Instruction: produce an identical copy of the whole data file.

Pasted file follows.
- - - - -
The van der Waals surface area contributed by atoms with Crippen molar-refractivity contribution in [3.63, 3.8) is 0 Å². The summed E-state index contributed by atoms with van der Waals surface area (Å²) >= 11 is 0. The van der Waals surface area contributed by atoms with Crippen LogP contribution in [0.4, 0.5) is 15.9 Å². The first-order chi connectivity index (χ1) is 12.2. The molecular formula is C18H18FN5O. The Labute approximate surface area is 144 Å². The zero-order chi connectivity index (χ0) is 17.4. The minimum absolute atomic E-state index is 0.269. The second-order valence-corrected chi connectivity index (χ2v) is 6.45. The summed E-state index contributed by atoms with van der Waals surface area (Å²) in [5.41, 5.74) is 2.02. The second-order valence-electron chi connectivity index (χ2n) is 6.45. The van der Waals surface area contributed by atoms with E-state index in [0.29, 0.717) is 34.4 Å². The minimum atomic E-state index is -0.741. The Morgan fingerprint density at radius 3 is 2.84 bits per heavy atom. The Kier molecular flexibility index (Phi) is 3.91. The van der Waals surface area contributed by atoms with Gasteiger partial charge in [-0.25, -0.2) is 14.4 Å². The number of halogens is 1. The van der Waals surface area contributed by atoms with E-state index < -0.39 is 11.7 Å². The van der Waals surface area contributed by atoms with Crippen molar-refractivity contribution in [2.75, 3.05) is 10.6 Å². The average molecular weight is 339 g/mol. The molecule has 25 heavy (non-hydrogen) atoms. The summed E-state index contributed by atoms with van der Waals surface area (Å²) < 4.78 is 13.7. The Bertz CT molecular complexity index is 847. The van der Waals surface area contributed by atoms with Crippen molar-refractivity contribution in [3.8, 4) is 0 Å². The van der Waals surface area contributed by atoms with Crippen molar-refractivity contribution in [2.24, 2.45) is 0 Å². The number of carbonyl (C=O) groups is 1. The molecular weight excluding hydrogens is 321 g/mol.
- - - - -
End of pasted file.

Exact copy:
The van der Waals surface area contributed by atoms with Crippen molar-refractivity contribution in [3.63, 3.8) is 0 Å². The summed E-state index contributed by atoms with van der Waals surface area (Å²) >= 11 is 0. The van der Waals surface area contributed by atoms with Crippen LogP contribution in [0.4, 0.5) is 15.9 Å². The first-order chi connectivity index (χ1) is 12.2. The molecular formula is C18H18FN5O. The Labute approximate surface area is 144 Å². The zero-order chi connectivity index (χ0) is 17.4. The minimum absolute atomic E-state index is 0.269. The second-order valence-corrected chi connectivity index (χ2v) is 6.45. The summed E-state index contributed by atoms with van der Waals surface area (Å²) in [5.41, 5.74) is 2.02. The second-order valence-electron chi connectivity index (χ2n) is 6.45. The van der Waals surface area contributed by atoms with E-state index in [0.29, 0.717) is 34.4 Å². The minimum atomic E-state index is -0.741. The Morgan fingerprint density at radius 3 is 2.84 bits per heavy atom. The Kier molecular flexibility index (Phi) is 3.91. The van der Waals surface area contributed by atoms with Gasteiger partial charge in [-0.25, -0.2) is 14.4 Å². The number of halogens is 1. The van der Waals surface area contributed by atoms with E-state index < -0.39 is 11.7 Å². The van der Waals surface area contributed by atoms with Crippen molar-refractivity contribution in [2.75, 3.05) is 10.6 Å². The average molecular weight is 339 g/mol. The molecule has 25 heavy (non-hydrogen) atoms. The summed E-state index contributed by atoms with van der Waals surface area (Å²) < 4.78 is 13.7. The Bertz CT molecular complexity index is 847. The van der Waals surface area contributed by atoms with Crippen molar-refractivity contribution in [3.8, 4) is 0 Å². The van der Waals surface area contributed by atoms with Crippen molar-refractivity contribution in [2.24, 2.45) is 0 Å². The number of carbonyl (C=O) groups is 1. The molecular weight excluding hydrogens is 321 g/mol.